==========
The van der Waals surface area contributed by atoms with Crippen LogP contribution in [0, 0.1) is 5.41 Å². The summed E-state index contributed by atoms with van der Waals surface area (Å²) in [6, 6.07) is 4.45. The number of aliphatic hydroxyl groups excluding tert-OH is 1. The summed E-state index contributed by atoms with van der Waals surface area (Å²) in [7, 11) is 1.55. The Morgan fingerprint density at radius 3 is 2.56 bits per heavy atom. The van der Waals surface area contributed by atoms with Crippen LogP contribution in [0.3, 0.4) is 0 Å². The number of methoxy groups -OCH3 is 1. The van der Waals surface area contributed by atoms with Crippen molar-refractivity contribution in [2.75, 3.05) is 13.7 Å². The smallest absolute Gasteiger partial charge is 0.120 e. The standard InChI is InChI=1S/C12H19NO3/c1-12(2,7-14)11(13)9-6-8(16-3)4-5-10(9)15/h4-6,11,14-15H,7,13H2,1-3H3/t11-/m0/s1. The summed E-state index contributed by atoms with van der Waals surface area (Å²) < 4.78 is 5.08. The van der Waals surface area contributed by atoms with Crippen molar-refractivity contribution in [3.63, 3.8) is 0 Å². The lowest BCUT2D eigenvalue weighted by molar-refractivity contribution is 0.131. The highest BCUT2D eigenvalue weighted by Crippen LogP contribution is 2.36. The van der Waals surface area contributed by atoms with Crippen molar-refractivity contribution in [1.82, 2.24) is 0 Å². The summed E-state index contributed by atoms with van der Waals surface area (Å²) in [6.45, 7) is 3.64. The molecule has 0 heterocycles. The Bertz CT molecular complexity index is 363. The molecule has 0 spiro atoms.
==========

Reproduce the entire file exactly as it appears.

The van der Waals surface area contributed by atoms with Crippen LogP contribution in [0, 0.1) is 5.41 Å². The summed E-state index contributed by atoms with van der Waals surface area (Å²) in [6, 6.07) is 4.45. The number of aliphatic hydroxyl groups excluding tert-OH is 1. The summed E-state index contributed by atoms with van der Waals surface area (Å²) in [7, 11) is 1.55. The Morgan fingerprint density at radius 3 is 2.56 bits per heavy atom. The van der Waals surface area contributed by atoms with Crippen LogP contribution in [0.3, 0.4) is 0 Å². The number of methoxy groups -OCH3 is 1. The van der Waals surface area contributed by atoms with Crippen molar-refractivity contribution in [2.75, 3.05) is 13.7 Å². The smallest absolute Gasteiger partial charge is 0.120 e. The standard InChI is InChI=1S/C12H19NO3/c1-12(2,7-14)11(13)9-6-8(16-3)4-5-10(9)15/h4-6,11,14-15H,7,13H2,1-3H3/t11-/m0/s1. The summed E-state index contributed by atoms with van der Waals surface area (Å²) < 4.78 is 5.08. The van der Waals surface area contributed by atoms with Crippen molar-refractivity contribution in [3.63, 3.8) is 0 Å². The lowest BCUT2D eigenvalue weighted by molar-refractivity contribution is 0.131. The highest BCUT2D eigenvalue weighted by Crippen LogP contribution is 2.36. The van der Waals surface area contributed by atoms with Crippen molar-refractivity contribution in [1.82, 2.24) is 0 Å². The summed E-state index contributed by atoms with van der Waals surface area (Å²) in [6.45, 7) is 3.64. The molecule has 0 heterocycles. The Bertz CT molecular complexity index is 363. The molecule has 0 spiro atoms.